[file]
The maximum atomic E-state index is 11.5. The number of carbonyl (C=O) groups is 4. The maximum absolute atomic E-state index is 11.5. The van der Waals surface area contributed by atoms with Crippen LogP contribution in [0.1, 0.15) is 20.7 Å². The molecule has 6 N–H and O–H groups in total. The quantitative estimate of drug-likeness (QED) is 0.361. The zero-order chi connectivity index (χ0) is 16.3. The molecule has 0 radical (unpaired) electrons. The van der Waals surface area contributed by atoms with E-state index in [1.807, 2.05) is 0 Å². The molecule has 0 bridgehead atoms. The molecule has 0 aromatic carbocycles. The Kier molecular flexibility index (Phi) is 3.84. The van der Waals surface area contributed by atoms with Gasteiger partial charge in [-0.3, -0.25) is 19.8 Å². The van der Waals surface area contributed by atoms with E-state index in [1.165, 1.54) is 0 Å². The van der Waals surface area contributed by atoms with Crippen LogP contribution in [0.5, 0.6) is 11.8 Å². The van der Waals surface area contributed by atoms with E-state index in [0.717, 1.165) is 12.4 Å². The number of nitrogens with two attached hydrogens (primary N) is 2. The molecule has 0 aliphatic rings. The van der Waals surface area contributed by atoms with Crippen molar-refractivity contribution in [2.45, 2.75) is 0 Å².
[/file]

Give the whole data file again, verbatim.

The maximum atomic E-state index is 11.5. The number of carbonyl (C=O) groups is 4. The maximum absolute atomic E-state index is 11.5. The van der Waals surface area contributed by atoms with Crippen LogP contribution in [0.1, 0.15) is 20.7 Å². The molecule has 6 N–H and O–H groups in total. The quantitative estimate of drug-likeness (QED) is 0.361. The zero-order chi connectivity index (χ0) is 16.3. The molecule has 0 radical (unpaired) electrons. The van der Waals surface area contributed by atoms with E-state index in [1.807, 2.05) is 0 Å². The molecule has 0 bridgehead atoms. The molecule has 0 aromatic carbocycles. The Kier molecular flexibility index (Phi) is 3.84. The van der Waals surface area contributed by atoms with Gasteiger partial charge in [-0.3, -0.25) is 19.8 Å². The van der Waals surface area contributed by atoms with E-state index in [1.165, 1.54) is 0 Å². The van der Waals surface area contributed by atoms with Crippen LogP contribution in [0.5, 0.6) is 11.8 Å². The van der Waals surface area contributed by atoms with E-state index in [0.717, 1.165) is 12.4 Å². The number of nitrogens with two attached hydrogens (primary N) is 2. The molecule has 0 aliphatic rings. The van der Waals surface area contributed by atoms with Crippen molar-refractivity contribution in [2.45, 2.75) is 0 Å².